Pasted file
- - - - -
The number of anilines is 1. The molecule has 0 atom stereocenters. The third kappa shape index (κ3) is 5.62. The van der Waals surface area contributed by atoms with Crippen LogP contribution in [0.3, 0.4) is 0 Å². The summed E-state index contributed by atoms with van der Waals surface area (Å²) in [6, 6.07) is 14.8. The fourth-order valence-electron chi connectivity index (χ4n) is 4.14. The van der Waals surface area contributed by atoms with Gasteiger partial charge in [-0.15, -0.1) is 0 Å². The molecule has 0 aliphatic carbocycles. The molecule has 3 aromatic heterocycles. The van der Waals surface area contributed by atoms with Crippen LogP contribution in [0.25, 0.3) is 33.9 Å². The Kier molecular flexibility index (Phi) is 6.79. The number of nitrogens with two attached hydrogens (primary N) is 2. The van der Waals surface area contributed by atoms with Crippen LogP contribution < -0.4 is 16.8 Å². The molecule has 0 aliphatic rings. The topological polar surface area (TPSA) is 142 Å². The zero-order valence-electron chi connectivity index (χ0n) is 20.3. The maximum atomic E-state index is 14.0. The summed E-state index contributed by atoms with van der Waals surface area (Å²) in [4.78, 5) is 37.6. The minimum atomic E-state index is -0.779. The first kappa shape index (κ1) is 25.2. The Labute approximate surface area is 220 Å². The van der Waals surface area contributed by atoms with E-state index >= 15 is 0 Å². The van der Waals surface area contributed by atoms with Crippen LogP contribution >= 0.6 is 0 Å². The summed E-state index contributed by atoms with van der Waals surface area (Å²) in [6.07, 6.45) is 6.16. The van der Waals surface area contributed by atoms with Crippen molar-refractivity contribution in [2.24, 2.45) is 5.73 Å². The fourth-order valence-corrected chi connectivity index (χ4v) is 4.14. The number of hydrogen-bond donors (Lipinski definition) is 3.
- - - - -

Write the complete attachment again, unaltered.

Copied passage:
The number of anilines is 1. The molecule has 0 atom stereocenters. The third kappa shape index (κ3) is 5.62. The van der Waals surface area contributed by atoms with Crippen LogP contribution in [0.3, 0.4) is 0 Å². The summed E-state index contributed by atoms with van der Waals surface area (Å²) in [6, 6.07) is 14.8. The fourth-order valence-electron chi connectivity index (χ4n) is 4.14. The van der Waals surface area contributed by atoms with Gasteiger partial charge in [-0.15, -0.1) is 0 Å². The molecule has 0 aliphatic carbocycles. The molecule has 3 aromatic heterocycles. The van der Waals surface area contributed by atoms with Crippen LogP contribution in [0.25, 0.3) is 33.9 Å². The Kier molecular flexibility index (Phi) is 6.79. The number of nitrogens with two attached hydrogens (primary N) is 2. The van der Waals surface area contributed by atoms with Crippen LogP contribution < -0.4 is 16.8 Å². The molecule has 0 aliphatic rings. The topological polar surface area (TPSA) is 142 Å². The zero-order valence-electron chi connectivity index (χ0n) is 20.3. The maximum atomic E-state index is 14.0. The summed E-state index contributed by atoms with van der Waals surface area (Å²) in [4.78, 5) is 37.6. The minimum atomic E-state index is -0.779. The first kappa shape index (κ1) is 25.2. The Labute approximate surface area is 220 Å². The van der Waals surface area contributed by atoms with E-state index >= 15 is 0 Å². The van der Waals surface area contributed by atoms with Crippen LogP contribution >= 0.6 is 0 Å². The summed E-state index contributed by atoms with van der Waals surface area (Å²) in [6.07, 6.45) is 6.16. The van der Waals surface area contributed by atoms with Crippen molar-refractivity contribution in [2.24, 2.45) is 5.73 Å². The fourth-order valence-corrected chi connectivity index (χ4v) is 4.14. The number of hydrogen-bond donors (Lipinski definition) is 3.